Where Digital Marketing Is Heading in 2010 (Part 1) – Advertising Age – DigitalNext
In our discussions about what will happen in the digital marketing industry during the next 12 months, one overarching trend emerged: The basic rules of brand building are just as important for innovations in the digital space as they are for traditional forms of communication.
Using new technology won’t in itself bring success; your digital communications still need to be creative, engaging and relevant if they are to cut it during the second decade of this century. Here are the first five of our top 10 trends for 2010. (We’ll post the next five here tomorrow.)
Online display: Don’t be blinded by the shiny and new.
In 2010, advertisers will experiment with new, larger ad formats. These formats may be initially attractive because they are different, but the basics of brand building beyond awareness shouldn’t be ignored. Most of the new formats perform very well in the short term. Dynamic Logic has previously reported the high performance (brand impact) of video ads when they were first introduced. They found that video ad performance, relative to average ad performance, declined over a two year period following introduction as the novelty wore off. We’d expect this to be true for most of the new, larger ad formats and their progeny.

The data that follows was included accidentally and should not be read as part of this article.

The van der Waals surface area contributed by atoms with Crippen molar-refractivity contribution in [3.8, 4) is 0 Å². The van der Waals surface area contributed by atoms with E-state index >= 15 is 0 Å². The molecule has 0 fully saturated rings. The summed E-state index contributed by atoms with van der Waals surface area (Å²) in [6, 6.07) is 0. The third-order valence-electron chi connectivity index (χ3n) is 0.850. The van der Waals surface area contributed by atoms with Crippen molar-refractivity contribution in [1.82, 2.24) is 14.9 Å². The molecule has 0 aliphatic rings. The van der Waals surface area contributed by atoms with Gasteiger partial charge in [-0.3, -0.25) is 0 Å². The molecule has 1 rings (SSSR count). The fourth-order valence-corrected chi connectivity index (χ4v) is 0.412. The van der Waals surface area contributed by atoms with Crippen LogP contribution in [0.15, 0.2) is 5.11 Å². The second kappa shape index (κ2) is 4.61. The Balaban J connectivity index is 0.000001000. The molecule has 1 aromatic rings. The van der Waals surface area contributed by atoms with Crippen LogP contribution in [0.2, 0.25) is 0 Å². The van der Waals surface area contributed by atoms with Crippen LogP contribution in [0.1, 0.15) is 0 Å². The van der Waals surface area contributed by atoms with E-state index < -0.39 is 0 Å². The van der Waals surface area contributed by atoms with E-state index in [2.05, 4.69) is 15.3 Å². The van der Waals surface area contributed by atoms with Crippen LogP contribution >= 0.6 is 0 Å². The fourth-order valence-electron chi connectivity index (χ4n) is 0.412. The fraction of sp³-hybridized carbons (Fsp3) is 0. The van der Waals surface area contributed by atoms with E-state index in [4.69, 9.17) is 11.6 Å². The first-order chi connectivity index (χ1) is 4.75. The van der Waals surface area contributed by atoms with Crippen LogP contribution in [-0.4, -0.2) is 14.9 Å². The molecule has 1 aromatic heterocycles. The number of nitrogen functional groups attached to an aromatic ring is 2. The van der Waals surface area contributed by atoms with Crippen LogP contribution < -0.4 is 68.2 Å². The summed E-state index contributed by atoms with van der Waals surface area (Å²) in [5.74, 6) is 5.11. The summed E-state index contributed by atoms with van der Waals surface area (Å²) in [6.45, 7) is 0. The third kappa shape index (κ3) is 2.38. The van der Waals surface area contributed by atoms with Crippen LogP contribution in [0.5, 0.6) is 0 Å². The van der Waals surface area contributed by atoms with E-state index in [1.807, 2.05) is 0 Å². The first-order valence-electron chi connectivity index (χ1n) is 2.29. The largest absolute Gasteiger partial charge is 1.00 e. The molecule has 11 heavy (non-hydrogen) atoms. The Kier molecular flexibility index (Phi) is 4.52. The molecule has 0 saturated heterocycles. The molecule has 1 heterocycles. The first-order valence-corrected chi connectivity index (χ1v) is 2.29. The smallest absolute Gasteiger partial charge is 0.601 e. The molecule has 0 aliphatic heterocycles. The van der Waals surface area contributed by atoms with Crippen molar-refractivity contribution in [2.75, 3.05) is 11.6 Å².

Ultimately, over the next several years only the fittest for these larger formats will survive. If they prove too intrusive, they may make people less favorable toward the advertised brand or the website on which they are served. Other advertisers and agencies will use these formats more cautiously, taking note of creative best practices gleaned from prior work.
Viral video will move from art to science.
As online video consumption continues to rise, advertisers increasingly value viral viewings as a clear and visible sign that their campaigns are engaging audiences. In response, viral video analytics are becoming sophisticated. YouTube has enhanced its video analytics offer, and companies such as Visible Measures and Unruly Media are providing comprehensive viral monitoring services across multiple online video platforms.
This information will fuel a more scientific approach to viral campaign planning. Rather than just place videos online and hope an audience will come, advertisers will invest in viral seeding strategies. They’ll promote their videos via online influencers, Facebook video-sharing applications and targeted, paid placements. Advertisers will also become smarter about developing and selecting ads with the most viral video potential before they employ the seeding. A recent calibration exercise for Millward Brown’s Link pre-test, for example, identified the creative factors which explain most of the variation seen in levels of viral viewing.
While there are likely to still be more misses than hits in the viral space, the opportunity of being next year’s T-Mobile “Dance” or Evian’s roller babies is something many marketers will plan for.